When I was a student in the University of Edinburgh in Scotland I was fascinated by lectures by Professor John Baillie who made the points
· that progress was inevitable;
· that history written without that admission, including much of the history of the Christian Church, written mostly to inspire instead of being written to record history as truth, was a modern Christian heresy;
· that failure and disappointment by Christian “heroes” was a vital part of history, sometimes postponing inevitable progress;
· that “Ever Onward, Ever Upward, Conquer and Prevail” usually does not happen without some missteps along the way; and
· “missteps” are part of the truth which needs to be recorded in written history.
Those lectures were over 50 years ago. They made me think. They fascinated me. I have never forgotten those lectures that he called
“The Christian Heresy of Inevitable Progress”.
I think about those lectures often and realize that series of lectures has influenced books of history I have written. Man's failure rules out inevitability. I am thankful for research that has revealed the humanity of the participants in history, “true history”, history recorded as truth.
I have just finished the audio book
LIES MY TEACHER TOLD ME
Everything Your History Textbook Got Wrong
By James W. Loewen, sociology professor at
The University of Vermont
A Recorded Book narrated by Brian Keeler for http://www.recordedbooks.com/.
This book had the same fascination for me, as did my lectures in Scotland over 50 years ago. I feel this book, Lies My Teacher Told Me, is one of the most important books written in well over a century and possibly has even more significance than any that exists today in any library in the world. Having said that let me explain why I believe this statement to be true.
The author begins with the historical account of the Columbus myth. He has written on the subject of Columbus before. He believes himself deeply fascinated by the historical record of the navigator, Columbus. Every time we celebrate Columbus Day with Columbus Day Sales and a day off for postal workers, I think of the “Columbus Myth” as “lies my teacher told me” as they used “History Textbooks that got it wrong”.
· Could it be true that nothing about Columbus really concerns the three ships, the three vessels that were involved in the story I learned in school: "In 1492 Columbus sailed the Ocean Blue: The Nina, the Pińta, and the Santa Maria?"
· Could what I was told as a child in school by both my teachers and their textbooks have told less than the truth about the Pilgrim story?
· Could they have told the stories of early Presidents differently than they did? What was the primary story, the first story, I was told about George Washington, Abraham Lincoln and others whose birthdays we learned as we celebrated in school?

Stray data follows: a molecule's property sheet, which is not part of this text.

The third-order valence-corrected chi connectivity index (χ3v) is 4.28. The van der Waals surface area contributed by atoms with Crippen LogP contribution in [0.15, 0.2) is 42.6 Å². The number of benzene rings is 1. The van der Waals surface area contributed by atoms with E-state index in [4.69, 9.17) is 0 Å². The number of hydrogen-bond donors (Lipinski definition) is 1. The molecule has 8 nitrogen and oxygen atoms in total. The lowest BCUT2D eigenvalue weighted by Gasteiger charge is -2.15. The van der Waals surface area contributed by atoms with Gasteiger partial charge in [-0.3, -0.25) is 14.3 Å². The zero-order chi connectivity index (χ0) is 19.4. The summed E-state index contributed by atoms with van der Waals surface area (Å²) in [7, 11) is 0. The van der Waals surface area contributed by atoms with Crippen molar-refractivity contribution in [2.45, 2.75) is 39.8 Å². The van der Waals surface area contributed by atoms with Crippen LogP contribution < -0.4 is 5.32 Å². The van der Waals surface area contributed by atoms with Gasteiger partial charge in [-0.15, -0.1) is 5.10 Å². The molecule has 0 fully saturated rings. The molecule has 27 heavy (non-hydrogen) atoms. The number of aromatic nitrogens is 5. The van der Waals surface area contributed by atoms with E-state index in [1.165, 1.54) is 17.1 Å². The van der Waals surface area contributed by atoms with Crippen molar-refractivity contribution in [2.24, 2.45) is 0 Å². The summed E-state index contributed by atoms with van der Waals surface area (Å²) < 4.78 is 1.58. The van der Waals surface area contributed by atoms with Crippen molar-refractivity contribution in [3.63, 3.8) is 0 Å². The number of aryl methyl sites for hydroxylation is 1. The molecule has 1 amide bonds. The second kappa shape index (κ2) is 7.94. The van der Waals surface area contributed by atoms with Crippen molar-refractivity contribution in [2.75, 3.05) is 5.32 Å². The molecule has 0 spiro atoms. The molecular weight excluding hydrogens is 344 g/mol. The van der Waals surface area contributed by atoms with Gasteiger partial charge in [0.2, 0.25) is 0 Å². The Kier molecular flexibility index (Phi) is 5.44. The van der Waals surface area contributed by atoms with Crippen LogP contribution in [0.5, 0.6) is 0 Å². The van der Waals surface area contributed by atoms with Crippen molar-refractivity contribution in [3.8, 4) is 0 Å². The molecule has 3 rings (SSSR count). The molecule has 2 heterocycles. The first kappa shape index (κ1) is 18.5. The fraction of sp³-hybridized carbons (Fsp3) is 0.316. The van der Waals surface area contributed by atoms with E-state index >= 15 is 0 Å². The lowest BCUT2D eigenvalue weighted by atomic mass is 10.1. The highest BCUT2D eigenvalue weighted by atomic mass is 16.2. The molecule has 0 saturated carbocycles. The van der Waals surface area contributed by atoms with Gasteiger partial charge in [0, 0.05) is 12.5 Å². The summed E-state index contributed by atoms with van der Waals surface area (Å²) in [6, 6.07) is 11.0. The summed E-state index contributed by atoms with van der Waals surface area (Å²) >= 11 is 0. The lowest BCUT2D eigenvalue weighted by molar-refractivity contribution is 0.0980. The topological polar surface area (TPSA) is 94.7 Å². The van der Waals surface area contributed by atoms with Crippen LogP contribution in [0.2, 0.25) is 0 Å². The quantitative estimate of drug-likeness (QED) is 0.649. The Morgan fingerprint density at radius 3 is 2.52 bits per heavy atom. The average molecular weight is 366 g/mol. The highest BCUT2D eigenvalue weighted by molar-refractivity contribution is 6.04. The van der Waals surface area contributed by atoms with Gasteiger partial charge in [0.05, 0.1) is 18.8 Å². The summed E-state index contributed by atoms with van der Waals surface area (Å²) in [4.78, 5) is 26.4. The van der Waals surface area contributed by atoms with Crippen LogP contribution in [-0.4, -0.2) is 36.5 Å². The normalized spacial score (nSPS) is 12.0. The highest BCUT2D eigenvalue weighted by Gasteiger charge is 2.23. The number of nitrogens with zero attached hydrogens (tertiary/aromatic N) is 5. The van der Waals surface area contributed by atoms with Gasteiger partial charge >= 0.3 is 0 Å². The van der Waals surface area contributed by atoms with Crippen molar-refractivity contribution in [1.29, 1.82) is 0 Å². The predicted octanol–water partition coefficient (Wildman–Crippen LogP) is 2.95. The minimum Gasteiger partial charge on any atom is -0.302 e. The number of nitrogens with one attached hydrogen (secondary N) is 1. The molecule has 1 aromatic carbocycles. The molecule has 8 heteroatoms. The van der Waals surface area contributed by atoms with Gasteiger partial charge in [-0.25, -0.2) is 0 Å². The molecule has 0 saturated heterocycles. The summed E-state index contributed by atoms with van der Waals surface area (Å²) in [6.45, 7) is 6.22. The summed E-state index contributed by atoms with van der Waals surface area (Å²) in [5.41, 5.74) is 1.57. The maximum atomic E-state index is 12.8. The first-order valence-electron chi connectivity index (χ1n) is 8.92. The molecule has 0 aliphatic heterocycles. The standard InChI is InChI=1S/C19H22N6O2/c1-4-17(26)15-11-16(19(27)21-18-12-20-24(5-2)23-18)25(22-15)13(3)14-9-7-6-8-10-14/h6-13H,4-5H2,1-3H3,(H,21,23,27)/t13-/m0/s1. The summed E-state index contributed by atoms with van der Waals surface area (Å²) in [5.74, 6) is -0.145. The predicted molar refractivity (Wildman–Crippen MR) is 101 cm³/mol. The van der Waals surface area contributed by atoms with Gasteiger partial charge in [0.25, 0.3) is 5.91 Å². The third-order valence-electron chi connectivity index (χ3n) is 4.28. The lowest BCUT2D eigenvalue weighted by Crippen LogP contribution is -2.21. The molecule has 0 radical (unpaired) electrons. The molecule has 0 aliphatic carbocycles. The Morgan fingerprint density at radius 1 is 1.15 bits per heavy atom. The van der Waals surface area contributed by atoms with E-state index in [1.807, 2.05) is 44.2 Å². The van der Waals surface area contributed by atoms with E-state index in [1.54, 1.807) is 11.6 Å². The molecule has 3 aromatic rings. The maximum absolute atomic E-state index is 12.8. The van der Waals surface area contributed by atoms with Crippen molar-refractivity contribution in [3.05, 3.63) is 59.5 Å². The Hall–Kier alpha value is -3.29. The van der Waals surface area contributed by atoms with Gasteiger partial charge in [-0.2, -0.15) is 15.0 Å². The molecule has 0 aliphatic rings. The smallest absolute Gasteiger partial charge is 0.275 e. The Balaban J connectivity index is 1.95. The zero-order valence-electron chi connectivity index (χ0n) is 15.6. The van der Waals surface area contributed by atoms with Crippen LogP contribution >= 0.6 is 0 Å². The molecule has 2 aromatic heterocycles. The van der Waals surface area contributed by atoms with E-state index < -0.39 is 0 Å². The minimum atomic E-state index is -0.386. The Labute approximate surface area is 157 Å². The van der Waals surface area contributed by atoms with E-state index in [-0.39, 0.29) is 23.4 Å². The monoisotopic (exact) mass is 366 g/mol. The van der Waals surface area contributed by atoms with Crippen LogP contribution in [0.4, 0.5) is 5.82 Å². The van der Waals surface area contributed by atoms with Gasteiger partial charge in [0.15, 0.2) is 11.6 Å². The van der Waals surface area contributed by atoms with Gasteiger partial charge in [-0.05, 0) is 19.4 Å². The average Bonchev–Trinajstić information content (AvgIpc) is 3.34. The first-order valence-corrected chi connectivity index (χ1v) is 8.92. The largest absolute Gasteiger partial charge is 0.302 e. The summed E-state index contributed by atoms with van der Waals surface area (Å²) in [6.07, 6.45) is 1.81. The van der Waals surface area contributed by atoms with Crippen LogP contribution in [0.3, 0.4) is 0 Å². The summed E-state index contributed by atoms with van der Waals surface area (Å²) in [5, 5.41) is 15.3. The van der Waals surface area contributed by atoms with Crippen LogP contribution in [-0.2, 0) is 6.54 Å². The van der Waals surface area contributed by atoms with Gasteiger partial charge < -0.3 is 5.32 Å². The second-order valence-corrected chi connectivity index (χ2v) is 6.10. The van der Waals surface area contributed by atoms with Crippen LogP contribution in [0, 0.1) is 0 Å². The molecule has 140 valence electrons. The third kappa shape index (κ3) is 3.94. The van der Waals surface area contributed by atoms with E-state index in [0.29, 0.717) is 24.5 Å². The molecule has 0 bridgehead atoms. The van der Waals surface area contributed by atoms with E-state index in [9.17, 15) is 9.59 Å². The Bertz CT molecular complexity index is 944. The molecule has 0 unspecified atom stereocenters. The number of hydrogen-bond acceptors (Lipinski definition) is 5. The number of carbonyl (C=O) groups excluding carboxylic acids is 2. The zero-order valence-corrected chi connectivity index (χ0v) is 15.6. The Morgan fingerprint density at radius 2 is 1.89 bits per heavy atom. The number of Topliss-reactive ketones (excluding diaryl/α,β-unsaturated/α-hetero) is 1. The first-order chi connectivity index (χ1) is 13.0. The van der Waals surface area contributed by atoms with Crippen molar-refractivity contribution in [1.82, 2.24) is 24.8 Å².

· What about the statements I was taught about the bill of rights of every man? Will history I write, (books about Mirabeau Lamar, Cynthia Ann Parker, George S. Cook, Jean Laffite, Jane Long: the stories people expect to be about the “brave and the free”) reveal the truth? Was every person in history about whom I was taught, or now write, a person who inevitably lived up to the Bill of Rights, the principles taught as what now seems to me to be the right to become a “hero” with no flaws?
· What did my textbooks and teachers tell about the failure of Thomas Jefferson to free his slaves? Did they fail to tell me about the lack of consistency between those who talk about freedom and those who would practice it?
· What did I learn about The American Civil War?
James W. Loewen in Lies My Teachers Told Me continues his line of thinking through the nation’s Two World Wars and into the years of the Viet Nam experience.
On this note he concludes, indicating that, as a nation, we have failed to live up to the principles, which we proclaim and teach as our “Bill of Rights”. He notes that he has examined twelve widely used history textbooks and has concluded that none of these provide honest accounts of what our nation stands for and professes to believe. In his concluding chapter he suggests five areas, which any teacher of history who wants to revive the genuine teaching of the subject of history can follow. His consideration of American history goes far beyond a mere set of rules for the classrooms. His philosophy has ramifications for a total reconsideration of our major goal as a nation. This is a book that needs to be considered as essential reading not only by teachers, but also by educators across the nation. I would highly recommend that everyone that has any concern for reviving our democratic values in this age read it.
- Jack C. Ramsay, Jr., March 2, 2007
Note from a caregiver: Dr. Ramsay’s experiences as a student graduating from the University of Edinburgh are covered in considerable detail in Angel Kisses And My Beating Heart. His account of his early days of sudden blindness are found in his new book, I Can Feel the Sunshine by One Suddenly Blind Patient, One Caregiver and One Little Dog. The fact that he wrote the above review of a book he has read on March 2, 2007, is further proof that he is enjoying “feeling the sunshine” as he makes progress from his sudden blindness on Dec. 7, 2006.
- Karin Ramsay, Caregiver
for One Suddenly Blind Patient
I Can Feel the Sunshine
by One Suddenly Blind Patient,
One Caregiver and One Little Dog